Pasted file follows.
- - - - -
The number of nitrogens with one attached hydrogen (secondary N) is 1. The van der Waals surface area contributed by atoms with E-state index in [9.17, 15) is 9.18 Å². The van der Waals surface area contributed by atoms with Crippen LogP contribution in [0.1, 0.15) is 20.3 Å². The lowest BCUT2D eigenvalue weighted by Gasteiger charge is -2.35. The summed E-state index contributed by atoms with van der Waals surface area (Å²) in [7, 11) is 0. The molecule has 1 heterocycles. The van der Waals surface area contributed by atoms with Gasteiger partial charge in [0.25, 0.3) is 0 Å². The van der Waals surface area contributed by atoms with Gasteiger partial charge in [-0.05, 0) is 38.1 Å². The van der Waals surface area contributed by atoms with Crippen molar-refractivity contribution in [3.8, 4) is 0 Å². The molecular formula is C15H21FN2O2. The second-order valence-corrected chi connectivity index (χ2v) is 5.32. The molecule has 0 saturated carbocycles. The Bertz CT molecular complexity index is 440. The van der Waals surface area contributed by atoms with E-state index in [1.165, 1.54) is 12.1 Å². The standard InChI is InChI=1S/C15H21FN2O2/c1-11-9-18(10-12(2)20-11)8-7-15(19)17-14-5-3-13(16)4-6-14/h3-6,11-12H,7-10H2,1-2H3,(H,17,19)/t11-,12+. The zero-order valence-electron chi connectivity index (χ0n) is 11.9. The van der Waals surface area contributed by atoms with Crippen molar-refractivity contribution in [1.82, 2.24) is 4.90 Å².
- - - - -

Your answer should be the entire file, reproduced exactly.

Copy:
The number of nitrogens with one attached hydrogen (secondary N) is 1. The van der Waals surface area contributed by atoms with E-state index in [9.17, 15) is 9.18 Å². The van der Waals surface area contributed by atoms with Crippen LogP contribution in [0.1, 0.15) is 20.3 Å². The lowest BCUT2D eigenvalue weighted by Gasteiger charge is -2.35. The summed E-state index contributed by atoms with van der Waals surface area (Å²) in [7, 11) is 0. The molecule has 1 heterocycles. The van der Waals surface area contributed by atoms with Gasteiger partial charge in [0.25, 0.3) is 0 Å². The van der Waals surface area contributed by atoms with Gasteiger partial charge in [-0.05, 0) is 38.1 Å². The van der Waals surface area contributed by atoms with Crippen molar-refractivity contribution in [3.8, 4) is 0 Å². The molecular formula is C15H21FN2O2. The second-order valence-corrected chi connectivity index (χ2v) is 5.32. The molecule has 0 saturated carbocycles. The Bertz CT molecular complexity index is 440. The van der Waals surface area contributed by atoms with E-state index in [1.165, 1.54) is 12.1 Å². The standard InChI is InChI=1S/C15H21FN2O2/c1-11-9-18(10-12(2)20-11)8-7-15(19)17-14-5-3-13(16)4-6-14/h3-6,11-12H,7-10H2,1-2H3,(H,17,19)/t11-,12+. The zero-order valence-electron chi connectivity index (χ0n) is 11.9. The van der Waals surface area contributed by atoms with Crippen molar-refractivity contribution in [1.82, 2.24) is 4.90 Å².